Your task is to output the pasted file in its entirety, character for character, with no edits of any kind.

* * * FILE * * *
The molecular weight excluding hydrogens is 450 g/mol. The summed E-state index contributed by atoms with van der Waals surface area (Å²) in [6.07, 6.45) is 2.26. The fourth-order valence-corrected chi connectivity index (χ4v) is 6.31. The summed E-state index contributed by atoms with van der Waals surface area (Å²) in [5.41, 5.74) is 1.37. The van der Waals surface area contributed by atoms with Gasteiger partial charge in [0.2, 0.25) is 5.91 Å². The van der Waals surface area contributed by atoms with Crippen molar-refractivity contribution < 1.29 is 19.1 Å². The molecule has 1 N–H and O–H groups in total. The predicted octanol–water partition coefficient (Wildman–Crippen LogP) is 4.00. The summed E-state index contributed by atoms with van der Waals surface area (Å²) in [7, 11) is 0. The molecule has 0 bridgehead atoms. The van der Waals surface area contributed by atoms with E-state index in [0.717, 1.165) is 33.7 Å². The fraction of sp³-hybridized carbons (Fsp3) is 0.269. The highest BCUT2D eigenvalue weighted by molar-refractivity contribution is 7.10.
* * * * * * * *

The molecular weight excluding hydrogens is 450 g/mol. The summed E-state index contributed by atoms with van der Waals surface area (Å²) in [6.07, 6.45) is 2.26. The fourth-order valence-corrected chi connectivity index (χ4v) is 6.31. The summed E-state index contributed by atoms with van der Waals surface area (Å²) in [5.41, 5.74) is 1.37. The van der Waals surface area contributed by atoms with Gasteiger partial charge in [0.2, 0.25) is 5.91 Å². The van der Waals surface area contributed by atoms with Crippen molar-refractivity contribution < 1.29 is 19.1 Å². The molecule has 1 N–H and O–H groups in total. The predicted octanol–water partition coefficient (Wildman–Crippen LogP) is 4.00. The summed E-state index contributed by atoms with van der Waals surface area (Å²) in [7, 11) is 0. The molecule has 0 bridgehead atoms. The van der Waals surface area contributed by atoms with E-state index in [0.717, 1.165) is 33.7 Å². The fraction of sp³-hybridized carbons (Fsp3) is 0.269. The highest BCUT2D eigenvalue weighted by molar-refractivity contribution is 7.10.